— Ellie Broughton

Fodhla Cronin O’Reilly: “I just wanted to prove her wrong”

“Lady Macbeth” might be a familiar name to British opera audiences. Dmitri Shostakovich’s adaptation is, to date, the likeliest way for audiences in the UK to come across the story originally told in a Russian novella Lady Macbeth of Mtsensk (1865). Shostakovich’s opera was also featured in Julian Barnes’ novel The Noise of Time, a factor that’s sure to draw fresh interest to a run at the Royal Opera House next year.

Apart from a Polish production from the 1970s, Lady Macbeth has never hit the silver screen before. But last year Alice Birch wrote a new adaptation, taking the first half of the story and relocating it to Northumberland. This atmospheric new drama focuses on a young woman, isolated in a loveless marriage and driven to shocking violence. The film, praised by leading UK critics including Cath Clarke and Guy Lodge, is studded with incredible performances by newcomers Florence Pugh, Cosmo Jarvis, and Naomi Ackie. Among stunning interior and landscape shots that heighten a powerful and compelling narrative, questions about the power of the female gaze wait at the film’s core.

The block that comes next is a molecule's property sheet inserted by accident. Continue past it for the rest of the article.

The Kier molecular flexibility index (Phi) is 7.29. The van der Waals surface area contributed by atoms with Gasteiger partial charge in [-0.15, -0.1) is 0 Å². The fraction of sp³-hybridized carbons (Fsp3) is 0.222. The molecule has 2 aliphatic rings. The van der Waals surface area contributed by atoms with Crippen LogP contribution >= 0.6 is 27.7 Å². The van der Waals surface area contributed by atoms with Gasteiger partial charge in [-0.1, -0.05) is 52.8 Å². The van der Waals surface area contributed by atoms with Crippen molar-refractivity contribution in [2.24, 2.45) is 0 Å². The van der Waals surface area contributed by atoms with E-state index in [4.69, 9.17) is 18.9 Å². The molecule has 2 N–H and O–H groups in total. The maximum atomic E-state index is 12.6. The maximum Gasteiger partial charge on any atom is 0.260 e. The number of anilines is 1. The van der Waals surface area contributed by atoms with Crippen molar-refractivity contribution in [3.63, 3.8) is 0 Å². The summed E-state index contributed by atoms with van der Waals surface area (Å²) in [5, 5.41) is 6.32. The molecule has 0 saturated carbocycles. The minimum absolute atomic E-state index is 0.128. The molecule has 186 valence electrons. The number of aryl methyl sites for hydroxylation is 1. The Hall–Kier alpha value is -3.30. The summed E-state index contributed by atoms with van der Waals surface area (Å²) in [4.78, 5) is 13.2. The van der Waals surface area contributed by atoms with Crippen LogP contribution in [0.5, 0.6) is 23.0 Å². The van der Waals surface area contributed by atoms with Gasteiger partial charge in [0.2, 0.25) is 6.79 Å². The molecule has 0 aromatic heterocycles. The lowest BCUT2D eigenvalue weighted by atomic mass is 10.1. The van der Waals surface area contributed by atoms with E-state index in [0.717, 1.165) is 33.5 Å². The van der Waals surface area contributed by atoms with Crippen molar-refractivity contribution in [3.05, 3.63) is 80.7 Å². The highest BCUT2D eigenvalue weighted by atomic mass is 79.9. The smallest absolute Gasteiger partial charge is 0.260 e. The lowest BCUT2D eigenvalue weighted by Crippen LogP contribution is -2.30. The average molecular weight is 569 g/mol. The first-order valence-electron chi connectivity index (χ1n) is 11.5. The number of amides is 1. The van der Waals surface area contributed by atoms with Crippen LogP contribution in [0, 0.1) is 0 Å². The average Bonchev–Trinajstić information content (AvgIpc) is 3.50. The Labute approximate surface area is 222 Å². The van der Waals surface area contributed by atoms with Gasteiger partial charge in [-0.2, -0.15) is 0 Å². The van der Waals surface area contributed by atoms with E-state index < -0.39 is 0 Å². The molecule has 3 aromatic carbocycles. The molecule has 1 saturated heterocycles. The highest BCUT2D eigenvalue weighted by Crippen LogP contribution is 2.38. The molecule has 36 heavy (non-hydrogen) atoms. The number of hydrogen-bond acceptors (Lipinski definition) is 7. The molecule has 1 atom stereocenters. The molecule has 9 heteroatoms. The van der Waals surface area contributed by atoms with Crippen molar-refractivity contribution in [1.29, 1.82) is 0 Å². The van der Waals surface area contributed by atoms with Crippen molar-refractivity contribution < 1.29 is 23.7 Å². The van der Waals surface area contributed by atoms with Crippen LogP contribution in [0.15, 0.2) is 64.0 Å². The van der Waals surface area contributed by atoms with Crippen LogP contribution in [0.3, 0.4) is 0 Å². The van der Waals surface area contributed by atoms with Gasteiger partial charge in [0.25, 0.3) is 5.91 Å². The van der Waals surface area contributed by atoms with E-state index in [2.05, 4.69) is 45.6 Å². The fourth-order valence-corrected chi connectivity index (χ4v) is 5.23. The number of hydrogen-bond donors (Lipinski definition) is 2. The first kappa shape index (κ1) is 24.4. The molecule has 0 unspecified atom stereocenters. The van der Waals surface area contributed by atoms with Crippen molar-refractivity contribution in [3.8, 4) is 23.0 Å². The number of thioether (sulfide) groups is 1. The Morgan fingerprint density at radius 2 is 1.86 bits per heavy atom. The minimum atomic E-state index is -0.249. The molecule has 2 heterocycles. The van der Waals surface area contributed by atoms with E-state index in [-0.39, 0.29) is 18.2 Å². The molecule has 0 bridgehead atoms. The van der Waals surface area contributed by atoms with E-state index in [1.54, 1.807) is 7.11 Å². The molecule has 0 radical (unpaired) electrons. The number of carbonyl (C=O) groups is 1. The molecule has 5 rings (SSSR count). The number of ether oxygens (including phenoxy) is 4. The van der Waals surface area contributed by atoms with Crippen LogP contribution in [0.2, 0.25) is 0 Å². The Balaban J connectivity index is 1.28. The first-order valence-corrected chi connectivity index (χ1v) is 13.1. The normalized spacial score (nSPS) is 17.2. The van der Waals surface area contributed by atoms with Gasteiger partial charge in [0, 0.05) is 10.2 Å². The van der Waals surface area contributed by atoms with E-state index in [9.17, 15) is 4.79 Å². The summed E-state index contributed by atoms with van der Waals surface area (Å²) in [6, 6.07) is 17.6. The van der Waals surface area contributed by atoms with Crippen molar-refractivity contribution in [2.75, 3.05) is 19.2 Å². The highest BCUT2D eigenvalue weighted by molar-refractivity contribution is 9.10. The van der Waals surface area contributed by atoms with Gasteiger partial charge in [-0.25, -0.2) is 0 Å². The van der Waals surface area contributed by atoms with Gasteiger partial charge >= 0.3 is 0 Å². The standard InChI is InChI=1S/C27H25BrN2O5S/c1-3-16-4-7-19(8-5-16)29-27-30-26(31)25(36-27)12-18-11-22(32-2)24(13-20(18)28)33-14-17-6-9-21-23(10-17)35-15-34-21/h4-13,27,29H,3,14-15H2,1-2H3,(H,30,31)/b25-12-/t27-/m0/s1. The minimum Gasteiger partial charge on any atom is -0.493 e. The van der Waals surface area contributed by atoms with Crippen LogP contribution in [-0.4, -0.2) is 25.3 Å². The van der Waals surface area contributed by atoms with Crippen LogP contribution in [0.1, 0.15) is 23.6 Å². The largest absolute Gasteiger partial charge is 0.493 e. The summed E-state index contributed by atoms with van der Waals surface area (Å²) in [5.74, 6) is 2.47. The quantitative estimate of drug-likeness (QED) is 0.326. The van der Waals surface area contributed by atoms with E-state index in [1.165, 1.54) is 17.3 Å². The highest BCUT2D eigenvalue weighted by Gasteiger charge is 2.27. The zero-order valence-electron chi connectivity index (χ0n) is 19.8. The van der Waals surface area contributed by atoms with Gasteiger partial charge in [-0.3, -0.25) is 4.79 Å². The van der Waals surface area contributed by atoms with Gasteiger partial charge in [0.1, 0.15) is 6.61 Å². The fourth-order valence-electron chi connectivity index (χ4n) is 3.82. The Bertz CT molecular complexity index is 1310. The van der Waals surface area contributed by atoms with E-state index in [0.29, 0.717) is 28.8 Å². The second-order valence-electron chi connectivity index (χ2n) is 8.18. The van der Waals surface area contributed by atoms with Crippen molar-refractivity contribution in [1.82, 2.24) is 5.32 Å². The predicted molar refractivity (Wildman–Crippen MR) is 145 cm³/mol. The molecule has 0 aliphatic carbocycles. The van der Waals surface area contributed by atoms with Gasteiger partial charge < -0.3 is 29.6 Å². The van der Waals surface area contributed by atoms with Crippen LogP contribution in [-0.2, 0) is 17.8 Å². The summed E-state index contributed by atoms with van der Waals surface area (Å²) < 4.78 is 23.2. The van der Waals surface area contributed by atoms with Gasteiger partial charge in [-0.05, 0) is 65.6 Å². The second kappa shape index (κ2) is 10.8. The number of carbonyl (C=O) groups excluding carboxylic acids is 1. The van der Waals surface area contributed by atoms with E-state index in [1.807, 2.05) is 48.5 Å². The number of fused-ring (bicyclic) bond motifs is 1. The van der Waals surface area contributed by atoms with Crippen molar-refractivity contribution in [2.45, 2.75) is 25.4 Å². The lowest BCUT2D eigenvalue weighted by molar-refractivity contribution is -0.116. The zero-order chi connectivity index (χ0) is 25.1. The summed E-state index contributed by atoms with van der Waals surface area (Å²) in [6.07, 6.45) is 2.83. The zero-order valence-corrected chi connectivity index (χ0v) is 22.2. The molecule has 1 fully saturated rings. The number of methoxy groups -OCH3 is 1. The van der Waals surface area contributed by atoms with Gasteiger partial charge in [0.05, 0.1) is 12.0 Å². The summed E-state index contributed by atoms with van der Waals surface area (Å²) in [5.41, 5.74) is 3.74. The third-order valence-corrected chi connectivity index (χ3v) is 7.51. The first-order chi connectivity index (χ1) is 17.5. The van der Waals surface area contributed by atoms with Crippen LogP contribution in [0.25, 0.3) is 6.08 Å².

I talked to Lady Macbeth’s producer Fodhla Cronin O’Reilly about the film, creating a collaborative environment on set and colour-blind casting. Read more on thefword.org.uk.